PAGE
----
A new twist on urban farming that was hailed as a first in the nation withered last year before it could take root in Colorado Springs.
Armed with an unexpected U.S. Department of Agriculture grant, organizers of Pikes Peak Small Farms are back in action and convinced they can prove their idea will change the landscape of "food insecurity" in poor neighborhoods.
Residents living near what's called Prospect Farm at Arcadia Gardens said they can't wait for the project to bear fruit.
"I'm all for people growing their own food, and I'm real anxious to see what they produce," said Julie Seiler, who lives across the street from the farm. "It's got potential, and it can happen. That's what I like."
The USDA last fall awarded Pikes Peak Small Farms a $51,000 grant for a proposal, "The Tiny Farms Project: Finding Food in a Desert."
The concept: Increase access to healthy, locally grown food in a low-income neighborhood by intertwining a small urban farm with an educational program that teaches residents gardening and cooking skills.
"This is one of the biggest opportunities to evaluate the social, economic and health benefits of a tiny farm in urban infill," said Elise Rothman d'Hauthuille, one of the organizers of Pikes Peak Small Farms.
What's missing on the first tiny farm is a tiny house. Last year, Pikes Peak Small Farms had purchased a tiny house - a social movement in which people downsize to live in 100- to 400-square-foot mobile house - and obtained use from the owner of a vacant lot off the busy, commercial East Fillmore Street. They were ready to have a farmer live on the property in the tiny house, start a small farm on the land and involve neighbors in benefiting from the harvest.
But they encountered a $20,000 snag.
The sewage line was crushed, d'Hauthuille said, and the city said the organization would have to pay to fix it.
Pikes Peak Small Farms didn't have $20,000. So the project got scrapped.
Months later, "Surprise, surprise, we got a grant," d'Hauthuille said. "It was an interesting turn of events."
Organizers scrambled to restructure the logistics of the plan.
Two Colorado College graduates, Mercedes Whitman, who's from New Jersey and works as the farmer, and Sophie Javna, who's from Oregon and doing marketing, live in a traditional house that was already there - instead of a tiny house, as per the original concept.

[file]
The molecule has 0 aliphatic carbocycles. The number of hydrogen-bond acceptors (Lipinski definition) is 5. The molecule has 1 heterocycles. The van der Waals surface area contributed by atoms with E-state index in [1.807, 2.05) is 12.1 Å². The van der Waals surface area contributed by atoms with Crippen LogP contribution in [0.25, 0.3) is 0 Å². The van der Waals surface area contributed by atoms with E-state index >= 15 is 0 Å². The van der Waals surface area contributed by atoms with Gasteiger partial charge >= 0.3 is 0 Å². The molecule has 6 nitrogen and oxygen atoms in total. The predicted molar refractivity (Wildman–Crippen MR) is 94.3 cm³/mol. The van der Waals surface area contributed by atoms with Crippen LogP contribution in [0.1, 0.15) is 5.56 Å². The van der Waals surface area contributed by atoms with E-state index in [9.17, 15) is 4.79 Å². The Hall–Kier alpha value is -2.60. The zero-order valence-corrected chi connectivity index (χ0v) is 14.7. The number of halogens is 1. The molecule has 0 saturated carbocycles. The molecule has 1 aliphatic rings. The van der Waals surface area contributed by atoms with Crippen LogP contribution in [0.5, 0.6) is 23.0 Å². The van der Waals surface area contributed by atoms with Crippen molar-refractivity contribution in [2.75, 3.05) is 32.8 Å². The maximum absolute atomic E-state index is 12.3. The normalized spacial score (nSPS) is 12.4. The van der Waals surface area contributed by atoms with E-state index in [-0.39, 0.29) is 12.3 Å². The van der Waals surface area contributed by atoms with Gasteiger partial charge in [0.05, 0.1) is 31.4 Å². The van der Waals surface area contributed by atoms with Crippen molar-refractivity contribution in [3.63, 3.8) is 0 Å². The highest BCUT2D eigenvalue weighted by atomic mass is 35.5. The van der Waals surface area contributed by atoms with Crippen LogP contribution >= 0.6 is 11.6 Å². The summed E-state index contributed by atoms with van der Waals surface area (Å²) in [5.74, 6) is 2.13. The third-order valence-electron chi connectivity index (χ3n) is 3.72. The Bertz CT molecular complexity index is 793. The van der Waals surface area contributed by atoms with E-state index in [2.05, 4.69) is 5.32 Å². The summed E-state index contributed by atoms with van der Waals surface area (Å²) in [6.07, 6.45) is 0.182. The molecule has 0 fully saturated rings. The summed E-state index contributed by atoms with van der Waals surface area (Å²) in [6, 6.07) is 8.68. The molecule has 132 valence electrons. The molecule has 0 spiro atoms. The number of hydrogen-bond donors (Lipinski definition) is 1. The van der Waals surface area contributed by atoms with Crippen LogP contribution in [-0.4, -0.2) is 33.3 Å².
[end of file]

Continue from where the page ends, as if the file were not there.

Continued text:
Two roommates, also CC alumni, are helping with the project.
A greenhouse the organization installed on the property last year is bursting with rows of tomato plants, lettuce, peppers, kale and other vegetables.
Miniature goats and chickens are producing milk and eggs.
The two-thirds of an acre is divided into garden space that has root vegetables, herbs and basics that will be sold to neighbors and at stands. There's also community garden plots for neighbors to grow their own produce.
D' Hauthuille said up to 98 percent of food sold in Colorado comes from out of state.
"If the trucks stopped delivering for three days, we'd be out of food at the stores," she said. "That's crazy."
The hope is that the farm will yield 10,000 pounds of food this year, primarily for people living within half a mile.
What makes it different from other farms, d'Hauthuille said, is that while there are many community gardens - individual plots on land belonging to churches, parks and private property owners that multiple gardners tend - people usually don't live on-site.
"Bad things happen in urban infill at night, and community gardens don't solve that problem, but a Tiny Farm does," she said. "It creates a healthy community around food, and no one else is doing this. If we can prove putting one of these farms can positively change the socio-economics of a low-income neighborhood, we'd be hitting gold."
Growing a community
The Tiny Farm project is multi-faceted. Last Friday, Javna and Whitman set up a booth outside Ranch Direct Foods on East Fillmore Street, which is in their neighborhood. They handed out flyers explaining what they're doing and encouraged people to get involved. The farm, at 3403 N. Prospect St., offers three community events. Every Wednesday, anyone can stop by between 9 a.m. and 1 p.m. and help work the land. Lunch is provided.